Golf Science – High, Wide and Deep
If anyone believes the best roller-coaster rides in California are at the many theme parks that dot the entire landscape of SoCal, they could not be more wrong. The very best ride to be had, for the rare person fortunate enough to experience one, is in a golf cart … being driven up and down the contoured landscape of the Bel Air Country Club in Los Angeles, by that club’s famous golf instructor of 60 years, Eddie Merrins, the “Little Pro.” A pro with the experience and wisdom developed through many decades of golf teaching experience and, as of August 2022, 90 years of life experience.
As he winds his way dexterously around the familiar steep slopes and tight corners of the course in the hilly landscape of Beverly Hills, and through some of the unique narrow tunnels, (one of which was a highly ambitious project when constructed in 1934), Merrins is a walking encyclopedia of fun facts about everything Bel Air and about the game of golf, too. He points out the grand homes of celebrities Alfred Hitchcock, Elvis Presley, Conrad Hilton and Ray Milland. He talks about the stream Tom Fazio helped create that meanders through much of the property; Tom Doak’s idea of taking out some trees to expose the magnificent homes that surround the golf course; and even how Bel Air takes care of their caddies better than any other club in the country.
He describes the many challenges of his favorite hole, the 13th, which is the only hole of the five par 3s on the course he has never aced; he explains how Ben Hogan considered the 17th to be one of the best holes he’d ever seen; and also points out the sprawling University of California Los Angeles (UCLA) campus’ many buildings that can be seen from some of the fairways of the front nine. Merrins enthusiastically explains the contribution of his club to improving girls’ golf in Los Angeles, through offering playing facilities to a neighboring girls’ high school. Girls’ schools in LA had no golf until 10 years ago, he adds.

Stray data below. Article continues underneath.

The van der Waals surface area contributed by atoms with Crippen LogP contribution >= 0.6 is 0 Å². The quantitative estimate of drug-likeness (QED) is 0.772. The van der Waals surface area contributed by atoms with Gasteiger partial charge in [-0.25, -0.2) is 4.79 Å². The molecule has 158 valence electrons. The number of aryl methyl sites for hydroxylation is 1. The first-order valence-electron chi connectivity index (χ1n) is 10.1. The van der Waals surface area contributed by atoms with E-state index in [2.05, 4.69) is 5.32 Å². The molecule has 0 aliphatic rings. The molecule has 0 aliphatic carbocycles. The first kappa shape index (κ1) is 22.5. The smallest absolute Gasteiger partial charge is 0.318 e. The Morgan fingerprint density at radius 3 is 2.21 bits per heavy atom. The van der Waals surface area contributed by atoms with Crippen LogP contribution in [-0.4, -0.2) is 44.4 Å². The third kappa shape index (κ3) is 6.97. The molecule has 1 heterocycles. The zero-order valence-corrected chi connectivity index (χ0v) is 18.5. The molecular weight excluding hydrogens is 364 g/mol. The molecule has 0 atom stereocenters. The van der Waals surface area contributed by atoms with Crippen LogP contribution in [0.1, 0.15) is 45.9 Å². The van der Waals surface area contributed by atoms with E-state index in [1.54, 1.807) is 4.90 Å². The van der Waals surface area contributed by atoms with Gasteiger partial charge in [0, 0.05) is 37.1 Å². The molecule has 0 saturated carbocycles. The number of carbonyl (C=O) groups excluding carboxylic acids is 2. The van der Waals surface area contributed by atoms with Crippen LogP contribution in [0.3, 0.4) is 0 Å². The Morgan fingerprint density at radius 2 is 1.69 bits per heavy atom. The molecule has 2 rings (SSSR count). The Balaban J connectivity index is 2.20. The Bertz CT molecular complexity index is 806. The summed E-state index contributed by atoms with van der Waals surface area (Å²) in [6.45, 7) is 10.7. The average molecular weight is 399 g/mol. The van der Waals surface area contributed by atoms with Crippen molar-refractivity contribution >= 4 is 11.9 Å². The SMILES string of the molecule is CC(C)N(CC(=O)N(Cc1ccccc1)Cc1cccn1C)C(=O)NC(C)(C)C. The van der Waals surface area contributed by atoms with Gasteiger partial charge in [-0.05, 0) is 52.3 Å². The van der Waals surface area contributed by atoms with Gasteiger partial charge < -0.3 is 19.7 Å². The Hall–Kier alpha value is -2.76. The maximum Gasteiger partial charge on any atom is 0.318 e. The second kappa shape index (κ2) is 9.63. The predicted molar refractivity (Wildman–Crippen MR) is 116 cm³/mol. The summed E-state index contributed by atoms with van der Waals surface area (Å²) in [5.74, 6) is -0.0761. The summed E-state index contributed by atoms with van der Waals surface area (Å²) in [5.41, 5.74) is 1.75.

Who is Eddie Merrins and how did he become such a famous and iconic golf instructor? His initiation into golf was as typical as any high school boys could be, and he was introduced to the sport by some high school friends whose parents were members of a local club in his home state of Mississippi. One taste of golf had him giving up all his other sports – both individual and team – to play golf every day, barely missing 25 days a year throughout high school! His big break came when he got his first job as an assistant golf pro at the famed Merion Golf Club in Philadelphia, which he refers to as a “citadel of golf.” There, not only was he exposed to the teachings of Ernest Jones and his theory of “Swing the Clubhead,” but was also given the affectionate moniker, the “Little Pro,” by some club members.
His years at Merion helped him hone what would form his lifelong swing theory of “Swing the Handle” (the opposite of what Jones, and later, Manuel de la Torre taught), and, after stints at a few well-known New York golf clubs, he was invited to Bel Air Country Club to be its second Head Professional in 1962. At Bel Air, Merrins coached the UCLA golf team for 14 years, comprised of many players who went on to become leading professional golfers – Duffy Waldorf, Corey Pavin, Steve Pate and Bob May, among others – and also gave lessons to a wide swathe of members, including many celebrities like Bing Crosby, Clark Gable and George C. Scott.